Proposition D — City Manager would allow the city manager to be paid on the same schedule as other city employees. Currently, all city employees are paid twice a month except the city manager, who is paid once a month because of the charter. This would be an efficiency and cost saving measure for the city and would put the city manger on the same pay schedule as other employees, eliminating the need for two sets of books, the city attorney explained.
The city has not had to seek a new manager for about 25 years. However, Proposition D would also put the city in a better position to attract top talent at a competitive rate if at some point in the future a new manager is sought, McLeroy explained.
Proposition E — Finance Department would update the charter to the current structure, in which the city manger is not the finance director. The city manager appoints the finance director, provided the council approves the appointment. The duties of the finance director in collecting taxes according to state law will be more simply defined in the charge, if the proposition is approved.
Proposition F — City Budget wouldn‘t change the current practice of setting the budget, just where it is published on first reading. As is the case with notices, the proposed budget would be posted on the city website, and adopted in September, according to state law.
Proposition G — Emergency Appropriations would repeal a section of the charter so that the city is in compliance with state law limits regarding emergency appropriations, if needed.
Proposition H — Depository would not change any current practices, just update the charter to reflect changes in the Public Funds Investment Act, the city attorney explained.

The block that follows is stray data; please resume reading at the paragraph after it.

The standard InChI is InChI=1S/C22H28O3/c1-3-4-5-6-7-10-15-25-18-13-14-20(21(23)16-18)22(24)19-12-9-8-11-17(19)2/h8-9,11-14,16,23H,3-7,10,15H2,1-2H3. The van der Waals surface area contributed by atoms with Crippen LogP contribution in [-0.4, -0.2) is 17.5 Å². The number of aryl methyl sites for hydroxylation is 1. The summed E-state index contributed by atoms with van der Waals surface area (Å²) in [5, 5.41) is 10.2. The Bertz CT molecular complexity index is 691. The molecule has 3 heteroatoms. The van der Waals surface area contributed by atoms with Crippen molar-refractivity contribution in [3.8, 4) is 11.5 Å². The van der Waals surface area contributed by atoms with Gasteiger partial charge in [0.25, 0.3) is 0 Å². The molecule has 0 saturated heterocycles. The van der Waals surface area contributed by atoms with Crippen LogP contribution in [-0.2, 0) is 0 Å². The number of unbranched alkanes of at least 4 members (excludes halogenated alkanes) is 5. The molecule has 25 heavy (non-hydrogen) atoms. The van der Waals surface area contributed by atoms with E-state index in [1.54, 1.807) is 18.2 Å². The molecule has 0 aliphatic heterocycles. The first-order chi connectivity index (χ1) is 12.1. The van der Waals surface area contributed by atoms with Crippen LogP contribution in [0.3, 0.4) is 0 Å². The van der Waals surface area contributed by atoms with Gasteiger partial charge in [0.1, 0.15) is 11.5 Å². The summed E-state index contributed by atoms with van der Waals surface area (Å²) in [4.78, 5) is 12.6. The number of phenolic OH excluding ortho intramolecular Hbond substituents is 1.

Proposition I — Taxation also would not change current practices of the city, but update the language to reflect state law. It does not mean a change in taxes, just clarifies and removes outdated provisions, according to the city attorney.
Proposition J — Annual Audit again would amend the charter to reflect how the annual city audit is published. It would continue to be published on the city website, and would no longer be published in the newspaper.
Proposition K — Franchises would still make all franchise agreements available as public records on request at the city. Agreements would just no longer be published in the newspaper. While franchise agreements are reached about once every quarter century, McLeroy explained, the change could allow the city to enter into franchise agreements to provide necessary services for residents.
Proposition L — Non-substantive Revisions would allow the city to update the charter to reflect any legislative decisions impacting city operations moving forward as well as correct any grammatical errors or update language to modern terms, and things of that nature, as needed, if any are identified.
Proposition M — Charter Review would require the city council to appoint a Charter Review Committee to revise the charter at least as often as every 10 years, with any significant proposed charter changes submitted to voters, as are the 13 propositions on the May 4 ballot. In the past, numerous decades passed without substantive reviews or updating of the charter; this measure would help keep it current, according to the city attorney.